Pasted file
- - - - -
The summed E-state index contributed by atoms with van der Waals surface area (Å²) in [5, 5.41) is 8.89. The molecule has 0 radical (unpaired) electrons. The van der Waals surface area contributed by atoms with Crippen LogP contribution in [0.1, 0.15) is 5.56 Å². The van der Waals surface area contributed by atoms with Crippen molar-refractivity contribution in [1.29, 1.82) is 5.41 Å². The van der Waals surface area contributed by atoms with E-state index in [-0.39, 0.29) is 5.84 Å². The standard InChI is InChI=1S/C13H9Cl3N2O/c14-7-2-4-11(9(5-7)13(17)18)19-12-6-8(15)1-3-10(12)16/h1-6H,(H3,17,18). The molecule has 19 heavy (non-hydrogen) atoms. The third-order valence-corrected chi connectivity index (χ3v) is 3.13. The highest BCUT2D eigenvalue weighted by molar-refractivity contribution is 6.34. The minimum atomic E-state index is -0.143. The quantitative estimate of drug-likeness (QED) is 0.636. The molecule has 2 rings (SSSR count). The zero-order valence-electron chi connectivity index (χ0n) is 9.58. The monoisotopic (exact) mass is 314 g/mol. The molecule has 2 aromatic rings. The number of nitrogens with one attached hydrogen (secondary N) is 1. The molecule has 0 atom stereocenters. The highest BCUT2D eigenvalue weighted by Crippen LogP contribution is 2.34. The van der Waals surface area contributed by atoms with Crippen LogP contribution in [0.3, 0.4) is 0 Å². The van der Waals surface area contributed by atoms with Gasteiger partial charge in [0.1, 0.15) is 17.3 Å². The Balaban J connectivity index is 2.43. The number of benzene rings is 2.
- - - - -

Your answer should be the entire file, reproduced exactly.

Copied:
The summed E-state index contributed by atoms with van der Waals surface area (Å²) in [5, 5.41) is 8.89. The molecule has 0 radical (unpaired) electrons. The van der Waals surface area contributed by atoms with Crippen LogP contribution in [0.1, 0.15) is 5.56 Å². The van der Waals surface area contributed by atoms with Crippen molar-refractivity contribution in [1.29, 1.82) is 5.41 Å². The van der Waals surface area contributed by atoms with E-state index in [-0.39, 0.29) is 5.84 Å². The standard InChI is InChI=1S/C13H9Cl3N2O/c14-7-2-4-11(9(5-7)13(17)18)19-12-6-8(15)1-3-10(12)16/h1-6H,(H3,17,18). The molecule has 19 heavy (non-hydrogen) atoms. The third-order valence-corrected chi connectivity index (χ3v) is 3.13. The highest BCUT2D eigenvalue weighted by molar-refractivity contribution is 6.34. The minimum atomic E-state index is -0.143. The quantitative estimate of drug-likeness (QED) is 0.636. The molecule has 2 rings (SSSR count). The zero-order valence-electron chi connectivity index (χ0n) is 9.58. The monoisotopic (exact) mass is 314 g/mol. The molecule has 2 aromatic rings. The number of nitrogens with one attached hydrogen (secondary N) is 1. The molecule has 0 atom stereocenters. The highest BCUT2D eigenvalue weighted by Crippen LogP contribution is 2.34. The van der Waals surface area contributed by atoms with Crippen LogP contribution in [0.3, 0.4) is 0 Å². The van der Waals surface area contributed by atoms with Gasteiger partial charge in [0.1, 0.15) is 17.3 Å². The Balaban J connectivity index is 2.43. The number of benzene rings is 2.